Proofing! Perception? Pet + Peeves
I had this post perfectly written when I happened to glance back on previous blog posts. All I have to say is, "HEEELLLP!!!" Somebody please help me! I want to get back to reading... to pick up my mood... but I can't... because you know why!!!
That expatriate out of the way, I wholly respect editors, proofreaders, or any reading specialist looking out for the best interest of writers and readers. To the contrary of what I may write further along in this post, I have been affably surprised by comments received from editors. One who's feedback I really looked forward to, told me she didn't want to change my sentence structure(s) because she recognized it would disturb my voice, which she found "...and she used some really powerfully trendy words here." Of course this told me she wanted to change my sentence structure, but I was none-the-less very pleased by her work, and the corrections she ultimately made. Luckily I had reached out to a professional editor, and have every confidence there are many more like her.
So what I am about to write is not to dissuade any editor, proofreader, or otherwise book doctor from doing what is innate to he or she to do. In fact, editors and proofreaders can stop reading here.
I'm taking this post to the other side of the editing, proofreading spectrum. But before I get into the story, which is very short, I must take care of a few other housekeeping items.
1) I've said it many times before. All non-fiction should be professionally edited. Having seen it done before... several pairs of eyes mauling one document with as few as several pages, I fully understand (all) the whys of why this is done.
2) Beneath that tune, all published books, whether non-fiction or fiction, should be as consistent and clean (as in error free), as possible.
3) I have no peeves about my novels being mauled over. I’m just not willing to pay for the mauling... if it wasn't requested.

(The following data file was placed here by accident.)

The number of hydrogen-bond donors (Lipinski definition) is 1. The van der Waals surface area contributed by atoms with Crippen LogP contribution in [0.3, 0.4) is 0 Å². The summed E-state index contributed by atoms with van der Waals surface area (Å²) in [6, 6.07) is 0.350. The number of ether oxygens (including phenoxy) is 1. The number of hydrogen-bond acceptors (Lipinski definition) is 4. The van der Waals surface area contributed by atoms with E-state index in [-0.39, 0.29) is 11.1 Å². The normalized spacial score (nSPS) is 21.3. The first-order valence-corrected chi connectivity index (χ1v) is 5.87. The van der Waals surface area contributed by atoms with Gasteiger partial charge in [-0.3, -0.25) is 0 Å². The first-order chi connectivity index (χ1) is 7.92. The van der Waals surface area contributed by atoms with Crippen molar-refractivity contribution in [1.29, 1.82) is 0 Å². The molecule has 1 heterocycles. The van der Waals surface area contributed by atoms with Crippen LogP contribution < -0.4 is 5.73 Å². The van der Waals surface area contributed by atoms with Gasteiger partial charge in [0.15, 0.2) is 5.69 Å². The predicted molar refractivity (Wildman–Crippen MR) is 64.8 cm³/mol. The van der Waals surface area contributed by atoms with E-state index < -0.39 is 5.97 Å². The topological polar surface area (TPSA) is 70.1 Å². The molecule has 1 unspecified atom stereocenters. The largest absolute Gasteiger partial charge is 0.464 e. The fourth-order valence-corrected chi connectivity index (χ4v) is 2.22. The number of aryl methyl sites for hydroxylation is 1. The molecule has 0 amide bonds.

...which brings me to the story, (incidentally told here before) that bolsters my position for staying steadfast against novels scrubbed squeaky clean.
I was in a class where all 20 or 30 of us were told to watch a video of a group of people tossing a ball back and forth. Our instructions were to count how many times the ball passed back and forth.
The video started playing, and we started counting. At the end of the video we were asked how many times the ball passed back and forth. The overwhelmingly majority of us guessed the correct number. But then we were asked, how many of us saw the gorilla in the video, of which the overwhelmingly majority of us did not see. I believe maybe one person said they saw the gorilla, however that one person counted seeing the ball passed back and forth something like four times. Most of us counted 17-18 times. And just let me be clear here as I describe this gorilla. It was large, larger than everyone passing the ball, very dark and very hairy, and throughout the ball tossing did the butt dance several times in the dead center of this passing ball activity!
This is what happens when we focus on counting gaffes in a story. We miss the story. I've even heard some editors admit that they often can't enjoy books because they're so hung up on watching grammar and punctuation. My goodness, can anyone hear Shakespeare screaming!?! ...had someone removed all them exclam marks from his work!?!
All to say, the reason gaffes are important to novels, something I subconsciously picked up on before encountering this 'gorilla' business, is because this is the writer's voiceprint. A natural, untouched voiceprint gives any story its compelling edge. And finding editors like the professional one I reached out to, lets the book stand on its on weight and shine.